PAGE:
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Eagles quarterback Dennis Dixon walks the sidelines during the second half of a preseason game against the Carolina Panthers last week in Philadelphia. Dixon is fighting for a roster spot, and his last opportunity to show what he can do could come in Saturday night's game at Jacksonville.

Associated Press photo by Michael Perez, Aug. 15

PHILADELPHIA - Eagles backup quarterback Dennis Dixon doesn't need to see the depth chart to be able to read between the lines.

When the Eagles began to reduce their roster on Tuesday - teams must be at 75 players by 4 p.m. that day - both Dixon and fellow quarterback G.J. Kinne likely will be cleaning out their lockers.

"I'm trying not to worry about that stuff," Dixon said. "I'm focusing on doing what I can control to 100 percent of my ability. I have no idea what's going to happen. All I can do now is just pray and hope."

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NFL teams routinely keep only three quarterbacks on their 53-man regular-season roster. Dixon and Kinne are the fourth and fifth quarterbacks on the Eagles behind Michael Vick, Nick Foles and rookie Matt Barkley.

They may have already played their final game for the team. Coach Chip Kelly announced Thursday that there is a good chance that only Vick and Foles will see action in Saturday's preseason game at Jacksonville.

Vick, who won the starting job for the regular season, will play at least the first half against the Jaguars, then Foles will take over. Barkley, the Eagles' fourth-round draft pick, will only get a series or two, if any.

"We'll try to get Matt in there if we can," Kelly said. "Nick needs a ton of work. The one thing about Nick, and it's really a credit to him, is that you almost forget being around him that he's just a second-year player. He needs as many snaps as he can get, too."

Barkley wasn't expecting to be the third-string quarterback at the start of training camp.

When Kelly proclaimed that the quarterback race would be an "open competition," he thought he would be given the opportunity to challenge Vick and Foles for the top spot.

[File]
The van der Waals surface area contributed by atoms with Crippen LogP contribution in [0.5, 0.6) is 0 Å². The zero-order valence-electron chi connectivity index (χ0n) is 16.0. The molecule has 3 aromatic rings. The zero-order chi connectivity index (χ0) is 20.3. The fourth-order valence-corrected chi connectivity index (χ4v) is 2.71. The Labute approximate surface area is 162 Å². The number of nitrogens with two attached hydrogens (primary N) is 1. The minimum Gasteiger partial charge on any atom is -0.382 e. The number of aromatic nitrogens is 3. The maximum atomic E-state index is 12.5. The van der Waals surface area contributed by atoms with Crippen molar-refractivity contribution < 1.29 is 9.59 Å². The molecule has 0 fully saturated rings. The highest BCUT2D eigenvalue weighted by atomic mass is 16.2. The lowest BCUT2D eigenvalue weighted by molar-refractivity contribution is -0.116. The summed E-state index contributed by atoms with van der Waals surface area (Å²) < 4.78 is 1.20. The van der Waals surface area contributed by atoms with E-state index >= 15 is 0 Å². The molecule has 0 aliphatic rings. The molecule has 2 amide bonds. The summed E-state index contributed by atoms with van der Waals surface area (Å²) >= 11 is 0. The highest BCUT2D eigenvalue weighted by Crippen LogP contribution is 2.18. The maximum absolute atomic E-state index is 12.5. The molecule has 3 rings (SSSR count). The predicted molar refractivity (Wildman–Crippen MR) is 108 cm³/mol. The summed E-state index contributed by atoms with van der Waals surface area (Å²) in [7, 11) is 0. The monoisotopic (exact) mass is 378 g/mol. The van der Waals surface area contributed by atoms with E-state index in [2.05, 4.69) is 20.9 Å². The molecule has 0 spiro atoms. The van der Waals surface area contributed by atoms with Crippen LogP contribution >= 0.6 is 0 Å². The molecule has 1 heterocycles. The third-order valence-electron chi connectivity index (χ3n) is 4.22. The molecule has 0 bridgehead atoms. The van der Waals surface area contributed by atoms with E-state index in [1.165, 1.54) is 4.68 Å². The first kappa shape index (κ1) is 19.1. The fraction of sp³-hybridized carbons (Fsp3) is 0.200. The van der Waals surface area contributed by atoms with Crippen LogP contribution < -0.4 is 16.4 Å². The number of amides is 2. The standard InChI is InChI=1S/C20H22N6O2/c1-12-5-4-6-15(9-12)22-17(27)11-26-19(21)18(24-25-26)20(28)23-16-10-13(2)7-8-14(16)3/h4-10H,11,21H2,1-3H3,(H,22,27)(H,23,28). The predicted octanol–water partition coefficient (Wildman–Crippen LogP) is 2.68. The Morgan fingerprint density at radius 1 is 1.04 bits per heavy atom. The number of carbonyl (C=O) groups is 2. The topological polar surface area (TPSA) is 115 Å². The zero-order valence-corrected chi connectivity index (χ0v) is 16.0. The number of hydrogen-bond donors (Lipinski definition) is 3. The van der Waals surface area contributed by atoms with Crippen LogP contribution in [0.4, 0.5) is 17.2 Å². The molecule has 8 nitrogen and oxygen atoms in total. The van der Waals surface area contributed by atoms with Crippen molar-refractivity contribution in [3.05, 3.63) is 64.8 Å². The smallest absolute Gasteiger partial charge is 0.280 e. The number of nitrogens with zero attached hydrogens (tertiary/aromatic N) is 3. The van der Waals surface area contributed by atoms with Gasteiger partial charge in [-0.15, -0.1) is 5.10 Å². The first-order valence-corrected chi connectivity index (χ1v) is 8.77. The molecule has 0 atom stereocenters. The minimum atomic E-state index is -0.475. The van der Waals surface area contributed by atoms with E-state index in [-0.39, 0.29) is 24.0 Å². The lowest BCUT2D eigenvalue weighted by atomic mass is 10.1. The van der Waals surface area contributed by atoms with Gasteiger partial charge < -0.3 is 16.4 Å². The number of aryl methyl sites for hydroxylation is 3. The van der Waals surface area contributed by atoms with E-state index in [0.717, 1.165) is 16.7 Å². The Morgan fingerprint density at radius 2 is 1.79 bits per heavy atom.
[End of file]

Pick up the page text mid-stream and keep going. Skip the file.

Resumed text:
But it didn't happen. Barkley took only a few reps with the starters in practice and appeared strictly with the backups in the first two preseason games. He completed 19-of-36 passes for 75 yards with one touchdown and no interceptions.

His statistics may have been better had he been surrounded by better talent. Receivers dropped a few passes and penalties erased some other big gains.

"If you locate the football and the receiver drops it, that's not your fault," Kelly said. "I'm excited about Matt. I think he's got a bright, bright future in this league."

His season will begin on the sideline, a spot he's not used to occupying.

The 6-foot-2, 227-pounder was a four-year starter at both Mater Dei High School, in Santa Ana, Calif., and at the University of Southern California.

"I thought I put my best foot forward and did what I could with the reps I was given," Barkley said. "I support Coach Kelly's decision (to name Vick the starter). I trust his judgment. I'm going to keep working and hopefully help this team in whatever way I can. I'm always going to be prepared because you never know when your number is going to be called."

Dixon's jersey No. 3 wasn't called much during training camp or the preseason.

The fifth-year NFL veteran appeared in three total series against New England and Carolina, completing 10 of 16 passes for 61 yards with no TDs or interceptions while rushing for 35 yards on six carries.

The 28-year-old was a backup for four seasons in Pittsburgh and appeared to be on the rise when he replaced injured Ben Roethlisberger in 2010 and guided the team to two victories before suffering a season-ending knee injury.

After spending last season on Baltimore's practice squad, he happily signed with the Eagles in February in hopes of rejuvenating his NFL career under Kelly, who was his offensive coordinator when Dixon was playing for the University of Oregon.

Two months later, Kelly drafted Barkley.

"I signed with the Eagles because obviously I had experience with the way Chip Kelly runs his offense," Dixon said. "I wasn't expecting the Eagles to draft a quarterback, but there's nothing I can do about that now. One thing I've learned in this league is things change and you have to be able to adapt."

Extra points: The Eagles announced Thursday that former offensive tackle Tra Thomas has been hired as an offensive assistant coach. Thomas, who starred for the Eagles from 1998-2008, served as a coaching intern with the Eagles during training camp. He joins running backs coach Duce Staley as former players who are now assistant coaches with the team.

"Tra has been outstanding," Kelly said. "He was here all through camp, extremely dedicated, one of the all-time great Eagles and he can use that experience to relate to the offensive linemen. It was kind of a no-brainer for us to make sure we could keep him here through the season."

Thomas also runs the 7 Deuce Sports training facility in Medford. His clients include Jack Crawford, a Longport resident and St. Augustine Prep graduate who is in his second season as a defensive end for the Oakland Raiders.

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